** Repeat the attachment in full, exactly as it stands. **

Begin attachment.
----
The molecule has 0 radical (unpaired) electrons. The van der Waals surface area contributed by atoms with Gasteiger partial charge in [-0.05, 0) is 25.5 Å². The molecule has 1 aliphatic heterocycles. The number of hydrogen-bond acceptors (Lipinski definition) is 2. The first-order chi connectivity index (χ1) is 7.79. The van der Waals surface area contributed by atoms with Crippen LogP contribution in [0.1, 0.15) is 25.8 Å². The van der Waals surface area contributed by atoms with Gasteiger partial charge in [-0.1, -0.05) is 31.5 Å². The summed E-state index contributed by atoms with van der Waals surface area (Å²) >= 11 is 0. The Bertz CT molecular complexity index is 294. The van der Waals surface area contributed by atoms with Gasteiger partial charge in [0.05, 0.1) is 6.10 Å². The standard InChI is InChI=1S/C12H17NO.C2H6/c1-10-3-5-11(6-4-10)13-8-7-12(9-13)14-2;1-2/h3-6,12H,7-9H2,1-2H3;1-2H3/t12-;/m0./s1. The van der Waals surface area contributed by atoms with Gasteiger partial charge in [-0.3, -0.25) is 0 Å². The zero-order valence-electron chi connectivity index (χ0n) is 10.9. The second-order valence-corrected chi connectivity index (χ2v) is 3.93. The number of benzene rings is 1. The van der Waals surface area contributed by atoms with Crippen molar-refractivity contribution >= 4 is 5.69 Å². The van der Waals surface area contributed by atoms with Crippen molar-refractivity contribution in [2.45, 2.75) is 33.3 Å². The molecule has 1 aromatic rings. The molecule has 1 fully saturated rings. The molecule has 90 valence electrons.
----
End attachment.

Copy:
The molecule has 0 radical (unpaired) electrons. The van der Waals surface area contributed by atoms with Gasteiger partial charge in [-0.05, 0) is 25.5 Å². The molecule has 1 aliphatic heterocycles. The number of hydrogen-bond acceptors (Lipinski definition) is 2. The first-order chi connectivity index (χ1) is 7.79. The van der Waals surface area contributed by atoms with Crippen LogP contribution in [0.1, 0.15) is 25.8 Å². The van der Waals surface area contributed by atoms with Gasteiger partial charge in [-0.1, -0.05) is 31.5 Å². The summed E-state index contributed by atoms with van der Waals surface area (Å²) >= 11 is 0. The Bertz CT molecular complexity index is 294. The van der Waals surface area contributed by atoms with Gasteiger partial charge in [0.05, 0.1) is 6.10 Å². The standard InChI is InChI=1S/C12H17NO.C2H6/c1-10-3-5-11(6-4-10)13-8-7-12(9-13)14-2;1-2/h3-6,12H,7-9H2,1-2H3;1-2H3/t12-;/m0./s1. The van der Waals surface area contributed by atoms with Gasteiger partial charge in [-0.3, -0.25) is 0 Å². The zero-order valence-electron chi connectivity index (χ0n) is 10.9. The second-order valence-corrected chi connectivity index (χ2v) is 3.93. The number of benzene rings is 1. The van der Waals surface area contributed by atoms with Crippen molar-refractivity contribution >= 4 is 5.69 Å². The van der Waals surface area contributed by atoms with Crippen molar-refractivity contribution in [2.45, 2.75) is 33.3 Å². The molecule has 1 aromatic rings. The molecule has 1 fully saturated rings. The molecule has 90 valence electrons.